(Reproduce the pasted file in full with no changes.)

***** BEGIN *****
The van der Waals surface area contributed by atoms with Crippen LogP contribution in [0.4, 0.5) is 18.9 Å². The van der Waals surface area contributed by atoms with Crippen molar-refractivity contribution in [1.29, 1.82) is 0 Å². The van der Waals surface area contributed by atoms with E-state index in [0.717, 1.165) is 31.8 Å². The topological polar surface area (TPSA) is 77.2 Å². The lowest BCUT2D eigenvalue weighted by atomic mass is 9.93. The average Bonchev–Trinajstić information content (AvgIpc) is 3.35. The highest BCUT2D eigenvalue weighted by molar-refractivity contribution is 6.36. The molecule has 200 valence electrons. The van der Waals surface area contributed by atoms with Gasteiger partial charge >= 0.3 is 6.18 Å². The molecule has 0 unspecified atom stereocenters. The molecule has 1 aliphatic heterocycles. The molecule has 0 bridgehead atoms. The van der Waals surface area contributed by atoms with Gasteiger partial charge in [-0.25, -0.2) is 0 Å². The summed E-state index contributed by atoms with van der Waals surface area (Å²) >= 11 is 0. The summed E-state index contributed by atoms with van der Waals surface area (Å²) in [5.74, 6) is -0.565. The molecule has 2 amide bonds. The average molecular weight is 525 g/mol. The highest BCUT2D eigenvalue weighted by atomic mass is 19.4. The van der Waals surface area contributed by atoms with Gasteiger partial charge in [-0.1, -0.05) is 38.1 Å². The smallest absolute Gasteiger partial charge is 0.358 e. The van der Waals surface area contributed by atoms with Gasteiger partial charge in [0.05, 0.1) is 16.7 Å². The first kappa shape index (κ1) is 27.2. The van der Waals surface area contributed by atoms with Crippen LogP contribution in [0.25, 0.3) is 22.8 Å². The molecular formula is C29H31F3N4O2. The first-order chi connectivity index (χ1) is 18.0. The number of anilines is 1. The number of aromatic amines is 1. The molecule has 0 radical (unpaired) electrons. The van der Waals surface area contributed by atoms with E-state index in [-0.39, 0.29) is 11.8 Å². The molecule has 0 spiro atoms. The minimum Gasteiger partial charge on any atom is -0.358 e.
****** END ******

The van der Waals surface area contributed by atoms with Crippen LogP contribution in [0.4, 0.5) is 18.9 Å². The van der Waals surface area contributed by atoms with Crippen molar-refractivity contribution in [1.29, 1.82) is 0 Å². The van der Waals surface area contributed by atoms with E-state index in [0.717, 1.165) is 31.8 Å². The topological polar surface area (TPSA) is 77.2 Å². The lowest BCUT2D eigenvalue weighted by atomic mass is 9.93. The average Bonchev–Trinajstić information content (AvgIpc) is 3.35. The highest BCUT2D eigenvalue weighted by molar-refractivity contribution is 6.36. The molecule has 200 valence electrons. The van der Waals surface area contributed by atoms with Gasteiger partial charge >= 0.3 is 6.18 Å². The molecule has 0 unspecified atom stereocenters. The molecule has 1 aliphatic heterocycles. The molecule has 0 bridgehead atoms. The van der Waals surface area contributed by atoms with Gasteiger partial charge in [-0.25, -0.2) is 0 Å². The summed E-state index contributed by atoms with van der Waals surface area (Å²) >= 11 is 0. The summed E-state index contributed by atoms with van der Waals surface area (Å²) in [5.74, 6) is -0.565. The molecule has 2 amide bonds. The average molecular weight is 525 g/mol. The highest BCUT2D eigenvalue weighted by atomic mass is 19.4. The van der Waals surface area contributed by atoms with Gasteiger partial charge in [-0.1, -0.05) is 38.1 Å². The smallest absolute Gasteiger partial charge is 0.358 e. The van der Waals surface area contributed by atoms with Gasteiger partial charge in [0.05, 0.1) is 16.7 Å². The first kappa shape index (κ1) is 27.2. The van der Waals surface area contributed by atoms with Crippen LogP contribution in [0.25, 0.3) is 22.8 Å². The molecular formula is C29H31F3N4O2. The first-order chi connectivity index (χ1) is 18.0. The number of anilines is 1. The number of aromatic amines is 1. The molecule has 0 radical (unpaired) electrons. The van der Waals surface area contributed by atoms with E-state index in [-0.39, 0.29) is 11.8 Å². The molecule has 0 spiro atoms. The minimum Gasteiger partial charge on any atom is -0.358 e.